Before turning to your primary research questions, there are often several preliminary analyses to conduct. For multiple-response measures, you should assess the internal consistency of the measure. Statistical programs like SPSS will allow you to compute Cronbach’s α or Cohen’s κ. If this is beyond your comfort level, you can still compute and evaluate a split-half correlation.

Next, you should analyze each important variable separately. (This is not necessary for manipulated independent variables, of course, because you as the researcher determined what the
distribution would be.) Make histograms for each one, note their shapes, and compute the common measures of central tendency and variability. Be sure you understand what these statistics
*m**e**a**n *in terms of the variables you are interested in. For example, a distribution of self-report happiness ratings on a 1-to-10-point scale might be
unimodal and negatively skewed with a mean of 8.25 and a standard deviation of 1.14. But what this *me**a**ns *is that most participants rated themselves fairly high
on the happiness scale, with a small number rating themselves noticeably lower.

Now is the time to identify outliers, examine them more closely, and decide what to do about them. You might discover that what at first appears to be an outlier is the result of a response being entered incorrectly in the data file, in which case you only need to correct the data file and move on. Alternatively, you might suspect that an outlier represents some other kind of error, misunderstanding, or lack of effort by a participant. For example, in a reaction time distribution in which most participants took only a few seconds to respond, a participant who took 3 minutes to respond would be an outlier. It seems likely that this participant did not understand the task (or at least was not paying very close attention). Also, including his or her reaction time would have a large impact on the mean and standard deviation for the sample. In situations like this, it can be justifiable to exclude the outlying response or participant from the analyses. If you do this, however, you should keep notes on which responses or participants you have excluded and why, and apply those same criteria consistently to every response and every participant. When you present your results, you should indicate how many responses or participants you excluded and the specific criteria that you used. And again, do not literally throw away or delete the data that you choose to exclude. Just set them aside because you or another researcher might want to see them later.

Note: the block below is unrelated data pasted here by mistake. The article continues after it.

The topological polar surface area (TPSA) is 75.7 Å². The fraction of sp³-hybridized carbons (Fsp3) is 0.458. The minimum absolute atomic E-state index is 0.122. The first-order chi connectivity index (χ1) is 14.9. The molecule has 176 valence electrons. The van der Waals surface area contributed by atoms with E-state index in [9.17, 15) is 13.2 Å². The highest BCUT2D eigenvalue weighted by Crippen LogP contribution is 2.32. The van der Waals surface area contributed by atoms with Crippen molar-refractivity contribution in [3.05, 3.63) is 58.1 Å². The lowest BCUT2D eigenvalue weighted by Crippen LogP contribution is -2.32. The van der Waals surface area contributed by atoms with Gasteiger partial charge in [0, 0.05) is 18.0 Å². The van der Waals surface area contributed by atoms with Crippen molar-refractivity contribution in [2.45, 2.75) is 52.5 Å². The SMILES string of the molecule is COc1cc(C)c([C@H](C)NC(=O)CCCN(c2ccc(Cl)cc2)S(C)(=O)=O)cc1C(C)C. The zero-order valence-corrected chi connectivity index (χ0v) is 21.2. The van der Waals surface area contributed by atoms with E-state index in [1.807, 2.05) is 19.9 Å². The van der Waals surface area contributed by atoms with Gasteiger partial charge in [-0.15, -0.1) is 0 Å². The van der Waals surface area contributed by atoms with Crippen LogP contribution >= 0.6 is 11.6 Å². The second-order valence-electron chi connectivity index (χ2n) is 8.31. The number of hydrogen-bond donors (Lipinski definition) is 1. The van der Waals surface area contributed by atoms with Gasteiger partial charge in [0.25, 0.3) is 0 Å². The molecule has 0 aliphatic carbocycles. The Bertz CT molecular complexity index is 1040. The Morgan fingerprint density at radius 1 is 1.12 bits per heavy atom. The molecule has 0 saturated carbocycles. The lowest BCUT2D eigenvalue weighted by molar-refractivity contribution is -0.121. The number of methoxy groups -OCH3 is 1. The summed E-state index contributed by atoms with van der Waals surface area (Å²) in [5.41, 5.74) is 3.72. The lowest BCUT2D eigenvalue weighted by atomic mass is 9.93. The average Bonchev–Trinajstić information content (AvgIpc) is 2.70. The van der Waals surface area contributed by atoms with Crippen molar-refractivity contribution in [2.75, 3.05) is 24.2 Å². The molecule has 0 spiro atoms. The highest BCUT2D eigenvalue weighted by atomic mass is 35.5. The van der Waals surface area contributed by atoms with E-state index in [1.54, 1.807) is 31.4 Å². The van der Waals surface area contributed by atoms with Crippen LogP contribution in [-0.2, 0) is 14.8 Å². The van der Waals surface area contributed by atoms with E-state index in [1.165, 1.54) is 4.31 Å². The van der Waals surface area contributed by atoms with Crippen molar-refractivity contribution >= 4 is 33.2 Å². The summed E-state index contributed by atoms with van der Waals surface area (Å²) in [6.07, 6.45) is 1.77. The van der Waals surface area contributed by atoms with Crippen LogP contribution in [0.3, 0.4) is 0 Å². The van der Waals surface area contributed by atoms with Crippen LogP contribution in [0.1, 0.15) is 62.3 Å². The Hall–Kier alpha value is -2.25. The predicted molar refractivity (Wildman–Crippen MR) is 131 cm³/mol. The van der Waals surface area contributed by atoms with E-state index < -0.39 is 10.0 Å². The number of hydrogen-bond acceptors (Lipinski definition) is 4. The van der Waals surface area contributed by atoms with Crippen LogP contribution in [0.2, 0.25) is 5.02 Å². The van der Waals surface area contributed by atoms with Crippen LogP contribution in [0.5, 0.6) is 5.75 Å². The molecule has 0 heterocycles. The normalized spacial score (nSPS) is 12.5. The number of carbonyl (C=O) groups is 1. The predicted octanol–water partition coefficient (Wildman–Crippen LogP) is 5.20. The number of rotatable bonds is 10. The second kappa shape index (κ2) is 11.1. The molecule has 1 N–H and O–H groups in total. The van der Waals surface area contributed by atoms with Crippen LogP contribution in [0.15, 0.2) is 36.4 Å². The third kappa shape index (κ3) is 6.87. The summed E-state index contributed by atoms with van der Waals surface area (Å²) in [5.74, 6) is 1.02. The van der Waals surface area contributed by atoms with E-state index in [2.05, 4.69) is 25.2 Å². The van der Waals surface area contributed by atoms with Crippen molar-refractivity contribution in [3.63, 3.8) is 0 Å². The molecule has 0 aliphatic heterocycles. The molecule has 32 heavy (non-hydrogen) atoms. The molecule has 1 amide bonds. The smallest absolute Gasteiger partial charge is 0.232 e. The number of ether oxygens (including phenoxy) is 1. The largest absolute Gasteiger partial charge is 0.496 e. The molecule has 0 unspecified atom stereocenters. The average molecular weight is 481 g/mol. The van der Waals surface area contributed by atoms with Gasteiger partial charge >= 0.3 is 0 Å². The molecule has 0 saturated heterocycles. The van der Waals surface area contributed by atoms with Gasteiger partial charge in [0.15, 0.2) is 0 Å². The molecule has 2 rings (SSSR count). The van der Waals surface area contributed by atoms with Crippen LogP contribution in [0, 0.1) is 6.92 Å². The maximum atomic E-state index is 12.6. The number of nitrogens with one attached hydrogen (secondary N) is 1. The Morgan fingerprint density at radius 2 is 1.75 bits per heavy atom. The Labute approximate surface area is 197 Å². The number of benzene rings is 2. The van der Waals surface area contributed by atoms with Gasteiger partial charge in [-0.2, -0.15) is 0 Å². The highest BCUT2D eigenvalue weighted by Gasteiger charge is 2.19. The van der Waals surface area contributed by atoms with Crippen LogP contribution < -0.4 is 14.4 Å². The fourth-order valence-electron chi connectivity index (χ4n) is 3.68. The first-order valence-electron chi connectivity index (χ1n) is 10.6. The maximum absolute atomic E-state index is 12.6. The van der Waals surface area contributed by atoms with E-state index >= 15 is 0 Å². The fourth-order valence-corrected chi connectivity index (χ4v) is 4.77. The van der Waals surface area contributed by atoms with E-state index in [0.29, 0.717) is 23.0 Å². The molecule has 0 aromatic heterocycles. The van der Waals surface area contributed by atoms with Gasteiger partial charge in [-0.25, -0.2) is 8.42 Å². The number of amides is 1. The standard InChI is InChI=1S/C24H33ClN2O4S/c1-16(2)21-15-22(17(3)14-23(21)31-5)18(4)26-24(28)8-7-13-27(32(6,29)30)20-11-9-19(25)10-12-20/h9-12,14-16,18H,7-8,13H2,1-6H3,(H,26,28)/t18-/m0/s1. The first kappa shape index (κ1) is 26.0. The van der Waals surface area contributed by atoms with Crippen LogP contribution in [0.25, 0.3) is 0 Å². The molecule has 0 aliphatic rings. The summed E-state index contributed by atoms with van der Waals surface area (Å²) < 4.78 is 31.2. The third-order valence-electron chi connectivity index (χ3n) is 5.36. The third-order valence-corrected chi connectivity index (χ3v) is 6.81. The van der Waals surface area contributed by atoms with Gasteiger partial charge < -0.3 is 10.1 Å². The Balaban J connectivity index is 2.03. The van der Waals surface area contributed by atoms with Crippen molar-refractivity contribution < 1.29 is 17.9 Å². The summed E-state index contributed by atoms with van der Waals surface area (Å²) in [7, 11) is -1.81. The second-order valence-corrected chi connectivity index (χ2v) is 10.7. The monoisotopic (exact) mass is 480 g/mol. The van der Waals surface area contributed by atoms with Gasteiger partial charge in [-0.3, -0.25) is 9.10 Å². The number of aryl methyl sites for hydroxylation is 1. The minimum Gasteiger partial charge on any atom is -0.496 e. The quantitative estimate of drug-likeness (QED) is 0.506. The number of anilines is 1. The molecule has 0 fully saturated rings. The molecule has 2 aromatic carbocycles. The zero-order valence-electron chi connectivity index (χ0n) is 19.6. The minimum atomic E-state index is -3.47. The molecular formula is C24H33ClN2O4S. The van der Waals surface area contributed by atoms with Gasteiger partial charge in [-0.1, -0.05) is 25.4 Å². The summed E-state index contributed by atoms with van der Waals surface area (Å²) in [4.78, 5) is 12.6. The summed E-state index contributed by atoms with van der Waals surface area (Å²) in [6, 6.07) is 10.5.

Keep in mind that outliers do not *ne**c**e**ssa**r**il**y *represent an error, misunderstanding, or lack of effort. They might represent
truly extreme responses or participants. For example, in one large college student sample, the vast majority of participants reported having had fewer than 15 sexual partners, but there were
also a few extreme scores of 60 or 70 (Brown & Sinclair, 1999). 1 Although these scores might represent
errors, misunderstandings, or even intentional exaggerations, it is also plausible that they represent honest and even accurate estimates. One strategy here would be to use the median and other
statistics that are not strongly affected by the outliers. Another would be to analyze the data both including and excluding any outliers. If the results are essentially the same, which they
often are, then it makes sense to leave the outliers. If the results differ depending on whether the outliers are included or excluded them, then both analyses can be reported and the
differences between them discussed.

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